Friday, March 21, 2008

FOAF me up!

After reading this blog about adding Friend of a Friend (FOAF) to a web page, and I did this but I wasn't happy with the result. I then found the FOAF project page and used the FOAF-a-matic to create an RDF that's now embedded ins this blog. Yes, I supposed to publish a file called foaf.rdf but you can't have it all.

If you have FOAF, let me know - and I might add you as a friend ;)

- edited back to the original - thanks Tom

Test and Test Again

There has been some discussion of the application of agile principles including test driven development in the office recently. Having been working on a highly concurrent, scalable SIP application server my feet are firmly in the test first, test often camp.

Our testing strategy includes:

* unit testing, usually using mocks and dependency injection
* acceptance testing, using FitNesse
* robustness testing, using custom scenario handlers
* performance testing

These practices are dependent on the type of project, but we've found that although unit testing is done before the functional code is written, the other tests are usually written afterwards. I like to think that acceptance tests demonstrate completed user stories and robustness tests exercise common scenarios, concurrently.

A robust application comes with time, but through concurrent testing, issues can be drawn out earlier and the confidence you have in your application grows.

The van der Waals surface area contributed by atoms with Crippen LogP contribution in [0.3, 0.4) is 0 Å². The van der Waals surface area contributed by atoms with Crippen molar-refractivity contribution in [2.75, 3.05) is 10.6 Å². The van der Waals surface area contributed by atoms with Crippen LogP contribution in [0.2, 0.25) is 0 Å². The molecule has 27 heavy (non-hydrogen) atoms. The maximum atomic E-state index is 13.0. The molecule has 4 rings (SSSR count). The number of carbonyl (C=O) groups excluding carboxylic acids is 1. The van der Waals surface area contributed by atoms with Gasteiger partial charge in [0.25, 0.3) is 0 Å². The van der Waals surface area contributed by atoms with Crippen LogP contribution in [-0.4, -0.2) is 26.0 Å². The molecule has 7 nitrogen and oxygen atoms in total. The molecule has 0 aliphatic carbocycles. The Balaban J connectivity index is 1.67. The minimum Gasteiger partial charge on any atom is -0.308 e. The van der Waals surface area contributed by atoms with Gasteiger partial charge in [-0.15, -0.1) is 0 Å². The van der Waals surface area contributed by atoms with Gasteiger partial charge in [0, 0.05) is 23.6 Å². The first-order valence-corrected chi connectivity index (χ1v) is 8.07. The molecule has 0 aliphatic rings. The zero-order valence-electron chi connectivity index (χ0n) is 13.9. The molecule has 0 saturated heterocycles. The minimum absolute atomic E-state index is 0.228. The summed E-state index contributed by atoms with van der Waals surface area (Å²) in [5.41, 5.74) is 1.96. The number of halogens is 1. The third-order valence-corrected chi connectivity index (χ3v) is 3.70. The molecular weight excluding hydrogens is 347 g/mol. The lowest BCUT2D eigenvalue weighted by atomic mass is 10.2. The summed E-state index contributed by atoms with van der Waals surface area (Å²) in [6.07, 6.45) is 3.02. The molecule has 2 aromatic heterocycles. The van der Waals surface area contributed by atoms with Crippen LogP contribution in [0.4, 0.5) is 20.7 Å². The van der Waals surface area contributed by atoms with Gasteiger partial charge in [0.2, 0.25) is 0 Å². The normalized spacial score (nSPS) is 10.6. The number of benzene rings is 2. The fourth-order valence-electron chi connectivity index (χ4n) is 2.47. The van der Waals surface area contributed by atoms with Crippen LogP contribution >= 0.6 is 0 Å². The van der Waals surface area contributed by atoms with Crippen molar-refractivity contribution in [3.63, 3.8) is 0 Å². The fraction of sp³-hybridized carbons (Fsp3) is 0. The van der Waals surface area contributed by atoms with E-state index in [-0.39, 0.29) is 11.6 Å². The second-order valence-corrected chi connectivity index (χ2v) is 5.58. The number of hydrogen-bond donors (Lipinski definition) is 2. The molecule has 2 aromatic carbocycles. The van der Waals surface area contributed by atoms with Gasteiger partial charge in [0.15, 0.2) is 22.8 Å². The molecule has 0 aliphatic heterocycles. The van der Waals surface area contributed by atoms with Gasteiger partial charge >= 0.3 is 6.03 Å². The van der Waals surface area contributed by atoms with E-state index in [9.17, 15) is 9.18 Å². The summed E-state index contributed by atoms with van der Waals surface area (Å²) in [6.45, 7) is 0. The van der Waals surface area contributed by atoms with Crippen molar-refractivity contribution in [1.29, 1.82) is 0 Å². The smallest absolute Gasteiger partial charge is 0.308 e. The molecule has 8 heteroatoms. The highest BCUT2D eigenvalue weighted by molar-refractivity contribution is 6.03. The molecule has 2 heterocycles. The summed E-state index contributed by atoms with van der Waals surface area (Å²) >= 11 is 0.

Saturday, March 01, 2008

More Thoughts on Future of TV and Movies

I've read another great article on 'Hollywood vs the internet' thanks to the excellent newspapper, The Economist.

The article discusses how the Hollywood companies have missed out on using the web to leverage distribution of their media. It cites some companies which have spouted up offering films at reasonable prices is a range of formats, awesome! Thing is, these sites are illegal. Bummer. It's not for want of trying to get some stuff out there, there are some companies offering limited titles, but no one company seems fully driven to use the web yet.

I wanted to write something about this, but it wasn't until I read San1t1's excellent post on ownership and 20th century mass media that my thoughts stirred once again.

If we ignore worrying stories about ISP bloodbaths about broadband providers not being able to handle the web as a platform for one moment... I really don't want to buy another CD or DVD disc again. What I would like is purchase rights (paid or free - free is the best price) to view/listen content where ever and when-ever the hell I want!

Would I pay £10 for an 'on-demand' movie that I could watch as many times as I wanted, and could watch on my cable box, laptop or iPod? Probably yes. Would I pay that for being able to listen to my music through my cable box, through a web site or my ipod? Probably yes.

As an interesting aside, San1t1 also published another post along similar lines.

Where does this leave us all? While both Hollywood and the music industry innovate on what they think their customers need, I for one certainly continue to push for zero touch, high-definition, highly accessible content, music, films and TV.